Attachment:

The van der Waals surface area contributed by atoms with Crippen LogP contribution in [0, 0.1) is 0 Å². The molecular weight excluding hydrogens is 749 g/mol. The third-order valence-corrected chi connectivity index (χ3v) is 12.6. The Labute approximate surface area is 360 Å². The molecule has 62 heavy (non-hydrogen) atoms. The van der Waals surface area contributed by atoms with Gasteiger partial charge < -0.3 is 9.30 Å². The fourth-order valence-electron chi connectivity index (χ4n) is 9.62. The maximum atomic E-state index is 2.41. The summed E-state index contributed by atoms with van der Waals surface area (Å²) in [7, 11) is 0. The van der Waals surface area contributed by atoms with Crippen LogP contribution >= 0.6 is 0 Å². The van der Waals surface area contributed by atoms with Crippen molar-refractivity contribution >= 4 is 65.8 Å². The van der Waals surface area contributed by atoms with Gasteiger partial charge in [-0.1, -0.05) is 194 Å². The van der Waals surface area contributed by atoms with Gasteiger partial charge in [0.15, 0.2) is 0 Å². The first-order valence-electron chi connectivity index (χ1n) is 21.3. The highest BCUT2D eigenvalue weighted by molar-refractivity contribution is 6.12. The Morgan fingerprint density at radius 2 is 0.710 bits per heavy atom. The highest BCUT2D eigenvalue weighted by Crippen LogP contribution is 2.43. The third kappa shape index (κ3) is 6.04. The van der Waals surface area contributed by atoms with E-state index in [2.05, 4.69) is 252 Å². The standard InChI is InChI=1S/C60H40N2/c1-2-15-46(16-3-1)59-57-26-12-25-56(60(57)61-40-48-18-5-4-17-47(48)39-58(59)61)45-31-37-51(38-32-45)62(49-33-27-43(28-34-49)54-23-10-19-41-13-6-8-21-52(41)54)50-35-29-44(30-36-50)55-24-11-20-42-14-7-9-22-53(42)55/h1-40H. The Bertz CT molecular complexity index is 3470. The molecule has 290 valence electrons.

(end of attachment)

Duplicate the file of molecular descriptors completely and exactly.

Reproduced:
The van der Waals surface area contributed by atoms with Crippen LogP contribution in [0, 0.1) is 0 Å². The molecular weight excluding hydrogens is 749 g/mol. The third-order valence-corrected chi connectivity index (χ3v) is 12.6. The Labute approximate surface area is 360 Å². The molecule has 62 heavy (non-hydrogen) atoms. The van der Waals surface area contributed by atoms with Gasteiger partial charge < -0.3 is 9.30 Å². The fourth-order valence-electron chi connectivity index (χ4n) is 9.62. The maximum atomic E-state index is 2.41. The summed E-state index contributed by atoms with van der Waals surface area (Å²) in [7, 11) is 0. The van der Waals surface area contributed by atoms with Crippen LogP contribution >= 0.6 is 0 Å². The van der Waals surface area contributed by atoms with Crippen molar-refractivity contribution >= 4 is 65.8 Å². The van der Waals surface area contributed by atoms with Gasteiger partial charge in [-0.1, -0.05) is 194 Å². The van der Waals surface area contributed by atoms with Gasteiger partial charge in [0.15, 0.2) is 0 Å². The first-order valence-electron chi connectivity index (χ1n) is 21.3. The highest BCUT2D eigenvalue weighted by molar-refractivity contribution is 6.12. The Morgan fingerprint density at radius 2 is 0.710 bits per heavy atom. The highest BCUT2D eigenvalue weighted by Crippen LogP contribution is 2.43. The third kappa shape index (κ3) is 6.04. The van der Waals surface area contributed by atoms with E-state index in [2.05, 4.69) is 252 Å². The standard InChI is InChI=1S/C60H40N2/c1-2-15-46(16-3-1)59-57-26-12-25-56(60(57)61-40-48-18-5-4-17-47(48)39-58(59)61)45-31-37-51(38-32-45)62(49-33-27-43(28-34-49)54-23-10-19-41-13-6-8-21-52(41)54)50-35-29-44(30-36-50)55-24-11-20-42-14-7-9-22-53(42)55/h1-40H. The Bertz CT molecular complexity index is 3470. The molecule has 290 valence electrons.